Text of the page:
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Lessons in Emotional Liberalism
by Robert Ditmar
20 March 2003

I have become convinced that liberals will take any side of an issue as long as it is opposed to anything that 'W' and the "rich Republicans" support.



Last weekend I had breakfast with a very liberal friend. The restaurant, a little no-frills hole-in-the-wall, affectionately nicknamed The Greasy Spoon, is the type of place where you often pour your own coffee rather than get served while an ex-Navy chef works the griddle. Every Saturday morning the regulars pile in at dawn turning the place into an impromptu business forum exchange, a political debating chamber, a smoking room and a comedy club. On this morning my friend’s sense of logic was overtaken by caffeine jitters and second-hand smoke. He climbed on his soapbox and started preaching emotional liberalism to me.

Having known him for 12 years, he is still convinced that he will convert me into a liberal, or at least a Democrat. Because he was so overbearing during this “debate”, I become more convinced that he, and liberals in general, will take any side of an issue based on raw emotion as long as it is opposed to anything that “W”, “rich” Republicans or conservatives in general support. Far from being an actual, even-balanced two-way debate, it turned into a typical one-sided tirade against the “vast right-wing conspiracy” and a lecture on liberal “enlightenment.”

Of course, the day’s topic was “W’ and his "absolute failure" in just about every aspect of both domestic and foreign policy. Predictably, my friend started to recite, as if reading off cue cards, the great Presidents and the economies over which they presided. It never fails to amaze me how each time we recounted actual historic trends to compare the “great” Presidents, my friend would argue passionately that the economy has always thrived under Democratic Presidents and fallen into recessions under Republican Presidents. He must have forgotten Carter. As usual, he cited FDR’s New Deal as ending the Depression and LBJ’s Great Society programs of the 1960’s as proof of what makes a leader great.

To no avail, I countered that FDR’s policies in themselves, were not really working to end the Depression any more than Hoover’s had. It took World War II to kick-start the economy back to health because of the government’s huge orders of war material. I also stated that LBJ's big government programs of the late 1960s lead to the recession of the 1970s.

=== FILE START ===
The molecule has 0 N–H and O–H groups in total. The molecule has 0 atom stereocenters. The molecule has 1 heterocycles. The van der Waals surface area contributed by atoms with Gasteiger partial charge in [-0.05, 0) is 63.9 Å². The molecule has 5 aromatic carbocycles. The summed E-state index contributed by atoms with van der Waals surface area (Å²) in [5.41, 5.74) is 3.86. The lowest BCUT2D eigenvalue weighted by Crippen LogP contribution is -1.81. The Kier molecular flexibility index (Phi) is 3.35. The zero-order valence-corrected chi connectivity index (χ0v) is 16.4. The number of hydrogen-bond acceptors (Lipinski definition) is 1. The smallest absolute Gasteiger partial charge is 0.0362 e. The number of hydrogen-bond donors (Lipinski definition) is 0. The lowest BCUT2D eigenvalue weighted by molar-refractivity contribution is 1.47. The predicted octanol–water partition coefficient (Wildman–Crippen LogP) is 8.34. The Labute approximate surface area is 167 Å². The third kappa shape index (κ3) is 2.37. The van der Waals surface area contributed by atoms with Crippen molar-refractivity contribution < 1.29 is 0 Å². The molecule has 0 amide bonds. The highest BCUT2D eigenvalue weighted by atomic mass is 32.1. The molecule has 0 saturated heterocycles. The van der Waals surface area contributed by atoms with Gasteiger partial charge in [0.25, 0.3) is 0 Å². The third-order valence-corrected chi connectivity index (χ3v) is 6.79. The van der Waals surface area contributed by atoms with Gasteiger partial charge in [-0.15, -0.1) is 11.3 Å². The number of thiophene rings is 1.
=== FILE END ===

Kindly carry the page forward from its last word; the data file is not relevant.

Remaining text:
Rather than acknowledge this fact, my friend jumped to the 1980s. I received the  “usual” dose of Reagan bashing, still a popular liberal sport. According to my liberal friend, Reagan’s huge spending on the military and his large tax cuts put us into the worst deficit ever. Apparently, it is because of Reagan that homelessness increased and the rich got all the breaks to grow their big businesses.

“True”, said I, “Reagan did cut taxes and spend billions to rebuild a military that Carter had all but ignored.” I then pointed out that Reagan’s tax cuts were the foundation for pumping cash back into the economy. Doing this allowed small and medium businesses an avenue to capital that led to phenomenal growth, which in turn created more jobs for Americans and grew the economy. I said tax cuts were the basis for the huge economic gains made during the 1990’s that Clinton merely inherited. As for military expenditures, Reagan’s brilliant tactic of outspending the Soviets into bankruptcy is what led to the collapse of the communist bloc and the end of the Cold War.

Because he had no defensible argument to counter with, I thought the “debate” was finished and I had won. But the liberal came back with another “intelligent” and “well-thought” broadside. “Daddy Bush”, he pointed out, “used the Kuwait crisis in 1990 as an excuse to help his oil business and defense contractor buddies and to take the electorate’s mind off the recession at that time. The economy did not recover and pick up steam until Clinton was elected 2 years later. When Clinton was president, the entire world respected and actually liked America.”